Attachment 2 to Industry Director Directive on Super Completed Contract Method
Proforma Form 5701 – Homebuilder Deferring Sale of Home and/or Lot Until 95% Completion
Whether a taxpayer can defer the income from the sale of a constructed home because he includes the allocable costs of common improvements in the 95% completion computation under Treas. Reg. § 1.460-1(c)(3)(A)?
The taxpayer bought a tract of land with the intent to subdivide the property and construct single family homes. The taxpayer enters into a long-term construction contract to build a particular home for a buyer. The taxpayer has properly elected the completed-contract method for its exempt long-term construction contracts. The taxpayer is also contractually obligated to provide common improvements within the tract of land where the homes are to be constructed. At the time of closing, when title of the home is transferred to the buyer, the taxpayer receives the full contract price. However, not all common improvements have been constructed by the taxpayer.
An example of the cost allocation of a particular home, at the time of sale, is shown below:
Allocable Contract Cost Incurred on the lot (underlying land) $ 50,000
Allocable Contract Cost Incurred on the construction of the home 300,000
Allocable Contract Cost Incurred on common improvements 20,000
Allocable Contract Cost to be incurred on common improvements 30,000
Total Estimated Contract Cost $400,000
At the time of sale of the home, $370,000 of the allocable contract costs have been incurred, which is 92.5% of the total estimated allocable cost of the contract. The taxpayer asserts that the above computation allows the taxpayer to defer income from the sale of the home until the 95% threshold for completion is met per Treas. Reg. § 1.460-1(c)(3)(A).
Tax Law & Argument:
I.R.C. §460(a) generally requires the use of the percentage-of-completion method of accounting for long-term contracts. I.R.C. § 460(e)(1)(A) provides exceptions from the general rule requiring use of the percentage-of-completion method, including one applicable here, for “any home construction contract." I.R.C. § 1.460-4(c)(1) provides permissible exempt construction contract methods such as the completed-contract method (“CCM”) used by the taxpayer herein. Treas. Reg. § 1.460-4(d)(1) states, in general, that “a taxpayer using the CCM to account for a long-term contract must take into account in the contract’s completion year, as defined in § 1.460-1(b)(6), the gross contract price and all allocable contract costs incurred by the completion year.”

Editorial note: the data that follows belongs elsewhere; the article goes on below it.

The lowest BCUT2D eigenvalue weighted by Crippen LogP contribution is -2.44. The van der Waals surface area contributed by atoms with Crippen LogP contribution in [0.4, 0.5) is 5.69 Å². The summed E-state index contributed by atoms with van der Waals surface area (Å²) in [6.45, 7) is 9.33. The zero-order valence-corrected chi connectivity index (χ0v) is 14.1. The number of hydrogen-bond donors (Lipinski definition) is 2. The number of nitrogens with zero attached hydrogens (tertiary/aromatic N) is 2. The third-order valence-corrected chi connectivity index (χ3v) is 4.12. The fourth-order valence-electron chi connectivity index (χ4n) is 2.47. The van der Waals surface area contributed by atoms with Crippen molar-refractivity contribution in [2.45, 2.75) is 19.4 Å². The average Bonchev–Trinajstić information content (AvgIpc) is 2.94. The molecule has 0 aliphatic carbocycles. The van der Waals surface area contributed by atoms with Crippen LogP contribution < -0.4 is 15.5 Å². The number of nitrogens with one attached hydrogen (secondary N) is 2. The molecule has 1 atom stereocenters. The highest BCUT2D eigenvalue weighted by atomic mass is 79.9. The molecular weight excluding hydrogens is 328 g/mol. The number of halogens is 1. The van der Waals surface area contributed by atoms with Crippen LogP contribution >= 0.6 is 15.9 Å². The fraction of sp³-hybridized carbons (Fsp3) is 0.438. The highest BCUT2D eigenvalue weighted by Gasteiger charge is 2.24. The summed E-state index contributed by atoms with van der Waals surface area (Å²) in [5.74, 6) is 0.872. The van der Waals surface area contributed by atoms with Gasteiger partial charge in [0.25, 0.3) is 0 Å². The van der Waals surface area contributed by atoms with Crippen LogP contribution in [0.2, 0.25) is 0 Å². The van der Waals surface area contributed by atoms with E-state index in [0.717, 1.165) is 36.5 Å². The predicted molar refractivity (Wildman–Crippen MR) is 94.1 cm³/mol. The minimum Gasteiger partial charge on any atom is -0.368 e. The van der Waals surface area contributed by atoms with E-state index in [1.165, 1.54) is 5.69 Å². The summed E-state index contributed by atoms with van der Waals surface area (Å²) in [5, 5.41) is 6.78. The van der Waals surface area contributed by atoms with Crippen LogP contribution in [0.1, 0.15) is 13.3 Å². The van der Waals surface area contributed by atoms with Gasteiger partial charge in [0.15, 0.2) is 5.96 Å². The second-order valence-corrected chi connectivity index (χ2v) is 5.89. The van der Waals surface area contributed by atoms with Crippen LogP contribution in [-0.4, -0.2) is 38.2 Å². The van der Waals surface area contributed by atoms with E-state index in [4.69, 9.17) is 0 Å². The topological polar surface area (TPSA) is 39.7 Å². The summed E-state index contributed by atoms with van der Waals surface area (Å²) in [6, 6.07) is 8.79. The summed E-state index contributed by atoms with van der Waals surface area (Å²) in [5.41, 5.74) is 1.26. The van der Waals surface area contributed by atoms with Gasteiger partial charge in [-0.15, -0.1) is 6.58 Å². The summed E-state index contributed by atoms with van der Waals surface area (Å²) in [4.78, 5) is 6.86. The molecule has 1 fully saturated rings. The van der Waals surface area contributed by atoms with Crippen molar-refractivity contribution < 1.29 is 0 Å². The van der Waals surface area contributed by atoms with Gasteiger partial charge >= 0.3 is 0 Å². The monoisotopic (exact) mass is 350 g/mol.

Treas. Reg. § 1.460-1(b)(6) defines “completion year” as “the taxable year in which a taxpayer completes a contract as described in paragraph (c)(3) of section.” Treas. Reg. § 1.460-1(c)(3) defines contract completion:
(i) In general. —A taxpayer's contract is completed upon the earlier of —
(A) Use of the subject matter of the contract by the customer for its intended purpose (other than for testing) and at least 95 percent of the total allocable contract costs attributable to the subject matter have been incurred by the taxpayer; or
(B) Final completion and acceptance of the subject matter of the contract.
(ii) Secondary items. —The date a contract accounted for using the CCM is completed is determined without regard to whether one or more secondary items have been used or finally completed and accepted. If any secondary items are incomplete at the end of the taxable year in which the primary subject matter of a contract is completed, the taxpayer must separate the portion of the gross contract price and the allocable contract costs attributable to the incomplete secondary item(s) from the completed contract and account for them using a permissible method of accounting. A permissible method of accounting includes a long-term contract method of accounting only if a separate contract for the secondary item(s) would be a long-term contract, as defined in paragraph (b)(1) of this section.
In other words, the contract is completed the earlier of (1) when the taxpayer incurs 95% of the costs of the subject matter and the customer uses the subject matter as intended, or (2) the taxpayer completes the subject matter and the customer accepts it. The question is whether the “subject matter” includes common improvements.
When issuing the current regulations, the Treasury Department intended that the test for contract completeness reflect the substance of the transaction and discourage the use of formalities that would unreasonably delay a contract’s completion. See “Accounting for Long-Term Contracts,” 66 Fed. Reg. 2219, 2220 (Jan. 11, 2001).